Leon Black, a billionaire investment banker who has appeared on the ARTnews Top 200 Collectors list and serves as the chairman of the board at the Museum of Modern Art in New York, will be subpoenaed by officials in the U.S. Virgin Islands for their investigation of Jeffrey Epstein, a convicted sex offender who faced federal sex trafficking charges before his death at the New York’s Metropolitan Correctional Center in 2019, which was ruled a suicide.
According to a report by the New York Times, subpoenas issued by Denise N. George, attorney general for the U.S. Virgin Islands, will request tax returns and other financial records from managers of Black’s fortune, including Black Family Partners and Elysium Management, and Black’s private-equity firm Apollo Management, which he has employed in his art collecting endeavors.
Epstein served as a trustee of the Leon Black Family Foundation, and Black has said that Epstein gave him business advice over the course of their relationship. The New York Times reports that Black and his companies paid millions of dollars to Southern Trust Company, which Epstein established in the Virgin Islands in 2013, and two of Black’s sons remain listed as board members of Environmental Solutions Worldwide, a company that Epstein had invested in.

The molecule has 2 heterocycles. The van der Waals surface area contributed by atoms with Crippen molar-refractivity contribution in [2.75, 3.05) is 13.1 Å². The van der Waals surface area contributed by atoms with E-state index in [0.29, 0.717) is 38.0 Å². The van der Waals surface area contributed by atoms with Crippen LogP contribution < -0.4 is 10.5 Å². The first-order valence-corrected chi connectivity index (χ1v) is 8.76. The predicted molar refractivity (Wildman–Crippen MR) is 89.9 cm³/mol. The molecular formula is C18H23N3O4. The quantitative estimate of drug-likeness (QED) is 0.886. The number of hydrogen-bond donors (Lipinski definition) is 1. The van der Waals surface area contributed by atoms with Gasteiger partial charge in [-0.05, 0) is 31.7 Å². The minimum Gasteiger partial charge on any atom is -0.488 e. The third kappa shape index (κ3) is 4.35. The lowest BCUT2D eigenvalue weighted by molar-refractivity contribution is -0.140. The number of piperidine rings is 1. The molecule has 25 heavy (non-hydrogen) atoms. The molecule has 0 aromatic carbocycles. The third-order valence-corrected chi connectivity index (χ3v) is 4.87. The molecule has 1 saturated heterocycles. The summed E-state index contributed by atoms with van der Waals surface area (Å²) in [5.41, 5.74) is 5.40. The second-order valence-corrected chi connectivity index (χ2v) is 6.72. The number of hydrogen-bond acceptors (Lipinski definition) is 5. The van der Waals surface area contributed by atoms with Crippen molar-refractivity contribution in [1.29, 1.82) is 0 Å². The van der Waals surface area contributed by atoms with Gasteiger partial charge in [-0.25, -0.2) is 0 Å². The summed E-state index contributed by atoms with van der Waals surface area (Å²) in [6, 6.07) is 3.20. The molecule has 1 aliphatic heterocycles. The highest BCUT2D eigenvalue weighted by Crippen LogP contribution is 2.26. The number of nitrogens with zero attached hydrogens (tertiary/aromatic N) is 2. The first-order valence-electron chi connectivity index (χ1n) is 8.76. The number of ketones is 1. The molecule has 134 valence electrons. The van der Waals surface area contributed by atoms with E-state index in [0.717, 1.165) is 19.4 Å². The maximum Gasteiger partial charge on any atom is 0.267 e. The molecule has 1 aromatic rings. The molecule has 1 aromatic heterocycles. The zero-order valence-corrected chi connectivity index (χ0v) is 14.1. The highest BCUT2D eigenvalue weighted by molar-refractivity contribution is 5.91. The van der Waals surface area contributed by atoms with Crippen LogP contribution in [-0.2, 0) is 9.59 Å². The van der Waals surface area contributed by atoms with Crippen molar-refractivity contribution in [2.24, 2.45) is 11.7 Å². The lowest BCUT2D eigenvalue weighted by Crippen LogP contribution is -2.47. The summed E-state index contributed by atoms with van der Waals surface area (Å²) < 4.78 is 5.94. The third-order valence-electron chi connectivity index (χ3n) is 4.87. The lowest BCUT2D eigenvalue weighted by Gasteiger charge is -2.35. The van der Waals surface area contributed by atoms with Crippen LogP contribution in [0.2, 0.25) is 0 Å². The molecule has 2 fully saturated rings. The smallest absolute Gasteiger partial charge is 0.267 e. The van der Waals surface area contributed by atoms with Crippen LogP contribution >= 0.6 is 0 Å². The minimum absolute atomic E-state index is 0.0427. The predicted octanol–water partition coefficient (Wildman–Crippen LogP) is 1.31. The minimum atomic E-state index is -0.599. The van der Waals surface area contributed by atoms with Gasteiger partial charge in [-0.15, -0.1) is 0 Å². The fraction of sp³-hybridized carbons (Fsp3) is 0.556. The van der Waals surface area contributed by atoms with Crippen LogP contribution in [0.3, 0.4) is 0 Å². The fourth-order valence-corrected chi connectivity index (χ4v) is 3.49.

Black wrote to his employees at Apollo in 2019 that the company “has never done any business with Mr. Epstein at any point in time” and that he was “completely unaware of, and am deeply troubled by, the conduct that is now the subject of the federal criminal charges brought against Mr. Epstein.” ARTnews has reached out to Apollo for comment on the subpoenas from the Virgin Islands.
Epstein maintained connections to other prominent figures and institutions in the art world during his lifetime, including the New York Academy of Art, the M.I.T. Media Lab, dealer Leah Kleman, and others.